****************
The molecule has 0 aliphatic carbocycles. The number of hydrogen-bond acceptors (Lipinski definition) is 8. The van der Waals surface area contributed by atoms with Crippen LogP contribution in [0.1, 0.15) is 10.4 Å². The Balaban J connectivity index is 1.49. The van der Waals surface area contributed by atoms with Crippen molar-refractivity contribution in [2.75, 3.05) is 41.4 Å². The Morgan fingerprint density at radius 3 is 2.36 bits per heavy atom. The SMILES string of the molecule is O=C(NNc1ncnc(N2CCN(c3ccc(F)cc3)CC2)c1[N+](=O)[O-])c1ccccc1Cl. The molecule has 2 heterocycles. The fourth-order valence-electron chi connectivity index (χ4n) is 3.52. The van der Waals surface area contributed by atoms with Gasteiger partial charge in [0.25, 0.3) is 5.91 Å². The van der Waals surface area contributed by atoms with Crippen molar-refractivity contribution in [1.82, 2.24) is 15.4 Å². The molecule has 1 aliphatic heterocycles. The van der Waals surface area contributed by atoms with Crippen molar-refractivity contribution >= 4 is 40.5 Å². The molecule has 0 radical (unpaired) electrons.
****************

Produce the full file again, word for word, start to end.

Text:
The molecule has 0 aliphatic carbocycles. The number of hydrogen-bond acceptors (Lipinski definition) is 8. The van der Waals surface area contributed by atoms with Crippen LogP contribution in [0.1, 0.15) is 10.4 Å². The Balaban J connectivity index is 1.49. The van der Waals surface area contributed by atoms with Crippen molar-refractivity contribution in [2.75, 3.05) is 41.4 Å². The Morgan fingerprint density at radius 3 is 2.36 bits per heavy atom. The SMILES string of the molecule is O=C(NNc1ncnc(N2CCN(c3ccc(F)cc3)CC2)c1[N+](=O)[O-])c1ccccc1Cl. The molecule has 2 heterocycles. The fourth-order valence-electron chi connectivity index (χ4n) is 3.52. The van der Waals surface area contributed by atoms with Gasteiger partial charge in [0.25, 0.3) is 5.91 Å². The van der Waals surface area contributed by atoms with Crippen molar-refractivity contribution in [1.82, 2.24) is 15.4 Å². The molecule has 1 aliphatic heterocycles. The van der Waals surface area contributed by atoms with Crippen molar-refractivity contribution >= 4 is 40.5 Å². The molecule has 0 radical (unpaired) electrons.